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Getting started

The ETL can be used by OWID staff or the general public to build a copy of our data catalog. Here's how to get set up.

Getting set up

The ETL is supported and regularly run on Linux, MacOS and Windows via WSL.

Install dependencies

You will need Python 3.9+, basic build tools, and MySQL client libraries:

We recommend using Homebrew to install dependencies.

Ensure you have XCode command line tools:

xcode-select --install

Then install Python 3.9+ and MySQL client:

brew install python mysql-client poetry

You then need to inform Python where to find MySQL by adding some lines to your ~/.zshrc file. Run brew info mysql-client to see what's needed.

For example, on an M1/M2 Mac where Homebrew installs to /opt/homebrew, you add:

export PATH="/opt/homebrew/opt/mysql-client/bin:$PATH"
export LDFLAGS="-L/opt/homebrew/opt/mysql-client/lib"
export CPPFLAGS="-I/opt/homebrew/opt/mysql-client/include"

On an Intel Mac, the paths will be slightly different.

Finally, check that you have the correct version of Python as your default:

which python3

It should say something like /usr/local/bin/python3 or /opt/homebrew/bin/python3. If not, you will have to change the PATH variable in your shell profile (e.g. ~/.bash_profile or ~/.zshrc).

You can install most things you need with apt:

sudo apt install python3-dev python3-virtualenv python3-setuptools mysql-client

However, the version of Poetry that ships with Ubuntu is too old, so we need to install a more recent version.

The recommended method is to run:

curl -sSL | python3 -

You will need to install WSL2 to get started.

You should use Ubuntu 22.04 as your Linux distribution.

Then, enter your Linux console and follow the instructions for Ubuntu 22.04.

Extra config for staff

OWID staff who want to add steps to the ETL will also need an ~/.aws/config file configured, so that you can use snapshots.

The file itself will look like this:

aws_access_key_id = <access_key>
aws_secret_access_key = <secret_key>

Please ask someone in the #data-architecture Slack channel to help you get set up.

Check your environment

You can get started by using make to see available commands. The best way to check if your environment is healthy is to run:

make test

It will clone two submodules in the vendor/ folder, run poetry install, and then run all CI checks.

If make test succeeds, then you should be able to build any dataset you like, including the entire catalog. If it fails, feel free to raise a Github issue <>_, or OWID staff can also ask using the #tech-issues Slack channel.

Building datasets

Before continuing, activate your Python virtual environment by running:

$ source .venv/bin/activate


Every step in the dag has a URI. For example, Our World In Data's population density dataset has the URI:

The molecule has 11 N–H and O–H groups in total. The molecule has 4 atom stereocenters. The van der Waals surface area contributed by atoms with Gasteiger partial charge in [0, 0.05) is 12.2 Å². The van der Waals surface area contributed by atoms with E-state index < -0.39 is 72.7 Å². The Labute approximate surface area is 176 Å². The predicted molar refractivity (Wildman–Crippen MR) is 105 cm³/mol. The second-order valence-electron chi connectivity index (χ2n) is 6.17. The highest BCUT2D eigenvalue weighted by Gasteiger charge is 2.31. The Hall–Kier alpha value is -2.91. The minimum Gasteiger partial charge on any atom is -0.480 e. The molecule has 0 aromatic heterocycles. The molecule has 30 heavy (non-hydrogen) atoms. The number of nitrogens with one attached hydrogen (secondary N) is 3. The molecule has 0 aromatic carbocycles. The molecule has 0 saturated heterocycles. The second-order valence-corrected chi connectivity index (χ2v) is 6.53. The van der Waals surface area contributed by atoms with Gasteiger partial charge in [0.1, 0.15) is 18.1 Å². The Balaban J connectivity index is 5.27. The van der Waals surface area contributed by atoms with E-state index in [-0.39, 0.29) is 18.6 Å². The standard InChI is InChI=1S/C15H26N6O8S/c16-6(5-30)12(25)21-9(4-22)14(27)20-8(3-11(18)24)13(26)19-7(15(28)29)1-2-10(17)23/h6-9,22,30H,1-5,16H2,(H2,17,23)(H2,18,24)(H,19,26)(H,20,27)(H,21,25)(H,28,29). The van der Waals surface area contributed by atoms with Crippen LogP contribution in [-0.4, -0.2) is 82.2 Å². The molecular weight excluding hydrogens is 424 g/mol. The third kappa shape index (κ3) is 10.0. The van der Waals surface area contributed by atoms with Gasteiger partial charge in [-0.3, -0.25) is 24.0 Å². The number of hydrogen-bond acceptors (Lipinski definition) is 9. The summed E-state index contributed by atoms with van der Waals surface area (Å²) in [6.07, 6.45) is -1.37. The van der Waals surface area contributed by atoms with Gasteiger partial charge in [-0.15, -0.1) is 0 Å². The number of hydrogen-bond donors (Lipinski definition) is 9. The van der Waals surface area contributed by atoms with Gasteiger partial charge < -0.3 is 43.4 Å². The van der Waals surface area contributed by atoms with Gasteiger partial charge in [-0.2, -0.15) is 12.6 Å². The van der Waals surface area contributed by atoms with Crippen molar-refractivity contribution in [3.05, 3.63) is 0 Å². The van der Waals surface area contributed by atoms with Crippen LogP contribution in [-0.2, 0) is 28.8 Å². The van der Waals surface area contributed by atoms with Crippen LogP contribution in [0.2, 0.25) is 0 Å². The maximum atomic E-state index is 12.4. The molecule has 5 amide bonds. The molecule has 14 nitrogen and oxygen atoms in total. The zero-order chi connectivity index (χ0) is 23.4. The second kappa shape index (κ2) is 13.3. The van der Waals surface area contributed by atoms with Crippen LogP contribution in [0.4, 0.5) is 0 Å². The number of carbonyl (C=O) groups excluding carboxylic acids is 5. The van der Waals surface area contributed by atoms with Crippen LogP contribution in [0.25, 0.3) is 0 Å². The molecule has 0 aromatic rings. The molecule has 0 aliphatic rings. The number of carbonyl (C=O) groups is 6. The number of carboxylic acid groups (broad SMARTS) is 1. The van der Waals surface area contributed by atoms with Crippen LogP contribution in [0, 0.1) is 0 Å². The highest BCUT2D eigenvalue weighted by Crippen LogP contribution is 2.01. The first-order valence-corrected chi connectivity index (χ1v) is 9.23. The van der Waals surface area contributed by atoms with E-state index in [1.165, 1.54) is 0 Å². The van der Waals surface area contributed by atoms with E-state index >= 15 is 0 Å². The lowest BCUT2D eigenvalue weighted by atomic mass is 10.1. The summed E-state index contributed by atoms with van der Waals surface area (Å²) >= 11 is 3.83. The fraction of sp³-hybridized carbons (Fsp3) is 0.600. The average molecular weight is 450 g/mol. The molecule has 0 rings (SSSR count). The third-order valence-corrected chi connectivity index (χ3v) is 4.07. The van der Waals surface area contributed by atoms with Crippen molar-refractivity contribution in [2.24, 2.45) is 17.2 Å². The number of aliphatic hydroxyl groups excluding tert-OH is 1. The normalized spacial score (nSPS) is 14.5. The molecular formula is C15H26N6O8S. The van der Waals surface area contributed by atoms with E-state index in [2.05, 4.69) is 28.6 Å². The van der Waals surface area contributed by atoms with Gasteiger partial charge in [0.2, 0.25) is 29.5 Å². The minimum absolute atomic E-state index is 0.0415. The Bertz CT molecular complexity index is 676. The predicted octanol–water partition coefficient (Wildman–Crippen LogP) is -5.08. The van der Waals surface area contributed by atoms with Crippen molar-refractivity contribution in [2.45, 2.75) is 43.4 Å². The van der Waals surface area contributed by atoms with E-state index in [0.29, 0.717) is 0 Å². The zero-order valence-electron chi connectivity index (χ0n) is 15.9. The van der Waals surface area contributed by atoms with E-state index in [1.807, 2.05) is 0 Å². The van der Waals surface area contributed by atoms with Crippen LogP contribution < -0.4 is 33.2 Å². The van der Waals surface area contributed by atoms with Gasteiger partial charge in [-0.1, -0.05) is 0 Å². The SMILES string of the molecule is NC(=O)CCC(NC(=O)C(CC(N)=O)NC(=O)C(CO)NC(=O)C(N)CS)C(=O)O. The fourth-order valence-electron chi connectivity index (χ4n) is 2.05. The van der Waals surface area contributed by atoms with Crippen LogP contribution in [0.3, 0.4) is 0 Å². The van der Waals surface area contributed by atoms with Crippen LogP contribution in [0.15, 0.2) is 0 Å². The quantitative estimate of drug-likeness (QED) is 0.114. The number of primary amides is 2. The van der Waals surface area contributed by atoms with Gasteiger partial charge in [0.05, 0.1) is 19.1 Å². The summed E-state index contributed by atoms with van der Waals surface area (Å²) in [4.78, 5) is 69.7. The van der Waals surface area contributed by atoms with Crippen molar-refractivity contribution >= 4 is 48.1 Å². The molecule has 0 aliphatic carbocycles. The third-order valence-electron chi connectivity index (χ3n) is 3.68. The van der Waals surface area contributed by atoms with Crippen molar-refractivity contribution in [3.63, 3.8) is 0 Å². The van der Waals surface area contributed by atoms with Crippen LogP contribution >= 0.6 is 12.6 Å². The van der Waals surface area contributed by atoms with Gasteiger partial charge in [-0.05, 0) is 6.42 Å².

We can see what steps would be executed to build it by running::

$ etl --dry-run data://garden/ggdc/2020-10-01/ggdc_maddison
Detecting which steps need rebuilding...
Running 2 steps:
1. snapshot://ggdc/2020-10-01/ggdc_maddison.xlsx...
2. data://garden/ggdc/2020-10-01/ggdc_maddison...

The first step is a snapshot:// step, which when run will download an upstream snapshot of this dataset to the ~/.owid/walden folder.

The second step is a data:// step, which will generate a local dataset in the data/ folder of the top-level etl/ folder.

Observe that we can also skip the full path of the step, in which case it will do a regex match against all available steps:

$ etl --dry-run ggdc_maddison

Now let's build the dataset, by removing the --dry-run option:

$ etl data://garden/ggdc/2020-10-01/ggdc_maddison
Detecting which steps need rebuilding...
Running 2 steps:
1. snapshot://ggdc/2020-10-01/ggdc_maddison.xlsx...
OK (2s)

2. data://garden/ggdc/2020-10-01/ggdc_maddison...
OK (4s)

Let's confirm that the dataset was built locally:

$ ls data/garden/ggdc/2020-10-01/ggdc_maddison/

Several files got built for the dataset. The first is index.json which gives metadata about the whole dataset. The remaining three files all represent a single data table, which is saved in both Feather and Parquet formats.

Consuming data

Now that our data/ folder has a table built, we can try reading it. Let's run python and use Pandas:

>>> import pandas as pd
>>> df = pd.read_feather('data/garden/ggdc/2020-10-01/ggdc_maddison/maddison_gdp.feather')
>>> df.head()
    country  year  gdp_per_capita  population           gdp
0  Afghanistan  1820             NaN   3280000.0           NaN
1  Afghanistan  1870             NaN   4207000.0           NaN
2  Afghanistan  1913             NaN   5730000.0           NaN
3  Afghanistan  1950          1156.0   8150000.0  9.421400e+09
4  Afghanistan  1951          1170.0   8284000.0  9.692280e+09

We can see that this dataset provides three indicators (gdp, population, and gdp_per_capita), reported by country and year.

All tables generated by the ETL can also be read and written using a wrapper around Pandas, the Table class. If we read the table using that, it will also pick up the metadata that was in the .meta.json file.

>>> from owid.catalog import Table
>>> t ='data/garden/ggdc/2020-10-01/ggdc_maddison/maddison_gdp.feather')
>>> t.head()
                gdp_per_capita  population           gdp
country     year
Afghanistan 1820             NaN   3280000.0           NaN
            1870             NaN   4207000.0           NaN
            1913             NaN   5730000.0           NaN
            1950          1156.0   8150000.0  9.421400e+09
            1951          1170.0   8284000.0  9.692280e+09

In this case, we can see that it understood that country and year columns were the primary key for this table, and put them in the index.